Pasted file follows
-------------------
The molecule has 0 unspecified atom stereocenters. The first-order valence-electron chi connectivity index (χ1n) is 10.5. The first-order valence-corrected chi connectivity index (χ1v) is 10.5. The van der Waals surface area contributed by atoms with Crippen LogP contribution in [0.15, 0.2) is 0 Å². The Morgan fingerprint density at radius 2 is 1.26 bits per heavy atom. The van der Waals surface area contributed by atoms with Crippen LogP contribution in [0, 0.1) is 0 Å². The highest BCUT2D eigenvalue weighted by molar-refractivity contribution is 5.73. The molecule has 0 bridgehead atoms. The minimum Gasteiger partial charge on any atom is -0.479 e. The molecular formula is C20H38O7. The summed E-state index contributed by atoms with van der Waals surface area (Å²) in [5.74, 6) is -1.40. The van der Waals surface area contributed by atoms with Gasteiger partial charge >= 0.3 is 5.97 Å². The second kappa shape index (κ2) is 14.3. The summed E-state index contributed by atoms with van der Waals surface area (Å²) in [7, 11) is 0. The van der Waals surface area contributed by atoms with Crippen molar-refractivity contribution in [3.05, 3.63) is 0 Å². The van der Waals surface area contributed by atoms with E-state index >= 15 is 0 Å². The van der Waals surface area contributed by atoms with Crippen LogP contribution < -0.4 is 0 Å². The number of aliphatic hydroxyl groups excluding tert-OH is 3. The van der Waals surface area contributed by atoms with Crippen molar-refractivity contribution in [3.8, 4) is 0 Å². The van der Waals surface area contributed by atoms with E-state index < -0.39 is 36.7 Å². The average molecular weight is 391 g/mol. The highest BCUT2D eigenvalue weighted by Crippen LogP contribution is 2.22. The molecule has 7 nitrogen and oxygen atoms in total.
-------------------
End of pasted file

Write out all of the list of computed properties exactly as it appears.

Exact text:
The molecule has 0 unspecified atom stereocenters. The first-order valence-electron chi connectivity index (χ1n) is 10.5. The first-order valence-corrected chi connectivity index (χ1v) is 10.5. The van der Waals surface area contributed by atoms with Crippen LogP contribution in [0.15, 0.2) is 0 Å². The Morgan fingerprint density at radius 2 is 1.26 bits per heavy atom. The van der Waals surface area contributed by atoms with Crippen LogP contribution in [0, 0.1) is 0 Å². The highest BCUT2D eigenvalue weighted by molar-refractivity contribution is 5.73. The molecule has 0 bridgehead atoms. The minimum Gasteiger partial charge on any atom is -0.479 e. The molecular formula is C20H38O7. The summed E-state index contributed by atoms with van der Waals surface area (Å²) in [5.74, 6) is -1.40. The van der Waals surface area contributed by atoms with Gasteiger partial charge >= 0.3 is 5.97 Å². The second kappa shape index (κ2) is 14.3. The summed E-state index contributed by atoms with van der Waals surface area (Å²) in [7, 11) is 0. The van der Waals surface area contributed by atoms with Crippen molar-refractivity contribution in [3.05, 3.63) is 0 Å². The van der Waals surface area contributed by atoms with E-state index >= 15 is 0 Å². The van der Waals surface area contributed by atoms with Crippen LogP contribution < -0.4 is 0 Å². The number of aliphatic hydroxyl groups excluding tert-OH is 3. The van der Waals surface area contributed by atoms with Crippen molar-refractivity contribution in [3.8, 4) is 0 Å². The van der Waals surface area contributed by atoms with E-state index < -0.39 is 36.7 Å². The average molecular weight is 391 g/mol. The highest BCUT2D eigenvalue weighted by Crippen LogP contribution is 2.22. The molecule has 7 nitrogen and oxygen atoms in total.